The Problem With CNN’s Lincoln Documentary

If it weren’t for having to work on taxes last night I probably wouldn’t have caught a single episode of CNN’s new documentary about Abraham Lincoln, called “Divided We Stand.” Last night’s episode focused on the first half of the war. It included a focused look at the impact of Willie’s death on his parents and the signing of the Emancipation Proclamation. I was quickly underwhelmed.

I was very encouraged by the number of talented historians that were employed for this documentary, but the way in which they are utilized is problematic. The film moves from person to person for what amounts, in most cases, to only a few words. These fragments are strung together to form a coherent narrative. I found the constant back and forth distracting.

If you are going to include such a talented list of historians, use their commentary to support a rich narrative rather than the other way around. You can’t build a compelling and historically interesting narrative by cobbling together fragments of commentary from 10 different people. This is essentially the tail wagging the dog.

The questions posed to each historian should emphasize his or her area of expertise, which in turn can be used to enrich specific places in the narrative. I found it frustrating that most of the time the questions posed could have been answered by anyone.

And that leads me to what I see as the overall problem of the documentary. In the end, the content is uninteresting and fails to add much of anything to what you can find in any number of documentaries about Lincoln and the Civil War.

6 comments… add one
  • Brad Mar 18, 2021 @ 19:11

    I’ve been watching it here and there but have generally found it uninteresting for the reasons you mentioned. The producers are trying to be amateur Ken Burns’ but failing abjectly. Having actors play historical characters who look nothing like the people they represent also makes little sense.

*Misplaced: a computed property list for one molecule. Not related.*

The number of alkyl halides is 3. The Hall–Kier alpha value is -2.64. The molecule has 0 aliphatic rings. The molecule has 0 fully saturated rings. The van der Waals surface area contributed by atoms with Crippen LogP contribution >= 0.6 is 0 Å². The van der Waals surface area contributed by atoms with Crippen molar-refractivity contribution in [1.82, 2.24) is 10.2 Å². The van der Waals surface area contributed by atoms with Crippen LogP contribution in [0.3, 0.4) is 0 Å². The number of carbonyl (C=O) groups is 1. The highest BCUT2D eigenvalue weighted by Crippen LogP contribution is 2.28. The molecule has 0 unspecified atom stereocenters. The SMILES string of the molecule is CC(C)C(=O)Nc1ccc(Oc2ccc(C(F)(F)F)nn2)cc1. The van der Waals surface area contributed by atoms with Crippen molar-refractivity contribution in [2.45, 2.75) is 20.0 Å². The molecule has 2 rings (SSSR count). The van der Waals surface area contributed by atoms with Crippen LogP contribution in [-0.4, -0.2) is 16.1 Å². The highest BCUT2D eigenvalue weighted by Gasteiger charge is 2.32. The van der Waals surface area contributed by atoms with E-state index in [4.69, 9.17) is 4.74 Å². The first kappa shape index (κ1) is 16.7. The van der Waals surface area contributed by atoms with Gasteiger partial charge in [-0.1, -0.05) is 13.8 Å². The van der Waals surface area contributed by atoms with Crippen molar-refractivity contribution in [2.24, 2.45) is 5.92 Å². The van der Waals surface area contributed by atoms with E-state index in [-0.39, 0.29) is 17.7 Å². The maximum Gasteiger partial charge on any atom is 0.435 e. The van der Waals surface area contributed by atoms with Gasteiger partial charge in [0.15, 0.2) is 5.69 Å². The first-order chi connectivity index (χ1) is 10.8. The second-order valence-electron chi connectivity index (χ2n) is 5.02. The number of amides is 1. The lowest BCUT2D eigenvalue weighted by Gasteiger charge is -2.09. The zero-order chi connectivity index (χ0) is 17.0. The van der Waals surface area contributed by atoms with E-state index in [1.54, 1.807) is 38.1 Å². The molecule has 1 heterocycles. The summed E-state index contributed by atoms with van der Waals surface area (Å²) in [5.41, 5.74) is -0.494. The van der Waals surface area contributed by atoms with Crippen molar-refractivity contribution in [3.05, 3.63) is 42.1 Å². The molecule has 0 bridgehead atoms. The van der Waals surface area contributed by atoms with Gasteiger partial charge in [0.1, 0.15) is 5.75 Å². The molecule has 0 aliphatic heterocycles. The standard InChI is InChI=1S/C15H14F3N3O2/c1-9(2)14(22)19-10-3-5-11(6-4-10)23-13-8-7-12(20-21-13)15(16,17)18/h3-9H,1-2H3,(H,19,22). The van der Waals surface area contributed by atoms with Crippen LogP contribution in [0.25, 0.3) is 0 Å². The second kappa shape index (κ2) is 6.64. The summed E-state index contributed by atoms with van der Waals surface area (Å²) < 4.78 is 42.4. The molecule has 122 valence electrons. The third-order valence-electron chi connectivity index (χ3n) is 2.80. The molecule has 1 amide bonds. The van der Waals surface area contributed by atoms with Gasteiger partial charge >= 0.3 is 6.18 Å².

• Bryan Cheeseboro Mar 9, 2021 @ 16:06

    I never understand this when it comes to documentaries. Is it a matter of historians saying what they are told to say by the producers of the program? Or is misinformation the result of cut-and-paste editing?

    I will say, though, one of the better recent documentaries was the Grant miniseries on the History Channel. I really appreciated that they used a whole new generation of historians for the program- Caroline Janney, Ta-Nehisi Coates, Christy Coleman, Barton Myers, and others. Plus, it offered a very refreshing narrative of Grant’s life.

    • Kevin Levin Mar 9, 2021 @ 16:35

      I agree, Bryan. The Grant miniseries was much, much better.

  • zcrockett53 Mar 8, 2021 @ 3:16

    As a librarian I helped a Black fifth grader write a report on the Emancipation Proclamation. I also helped him see who it really freed and who it didn’t. I went to hear him give his oral report, which he started with, “The Emancipation Proclamation didn’t free slaves outside the South, but that’s okay because it lead to the 13th Amendment.” Very proud day.
    Back in February, when CNN was promoting “Lincoln: Divided We Stand,” they published this from six historians. Evidently they didn’t use these effectively in Episode 1: https://www.cnn.com/2021/02/14/opinions/abraham-lincoln-divided-we-stand-roundup/index.html

    • Walter Kamphoefner Mar 8, 2021 @ 7:02

      Wow, a fifth grader nailed it much better than a lot of neo-Confederates and the occasional Black militant (strange bedfellows!) hammering on the “Lincoln was a racist” trope.

      • Kevin Levin Mar 8, 2021 @ 7:09

        This is one of the things that I found so frustrating about the documentary. Here you have this talented group of historians to work with and an opportunity to deepen our understanding of Lincoln in this regard and move beyond some of these tired tropes. Instead, they make room for Conan O’Brien.

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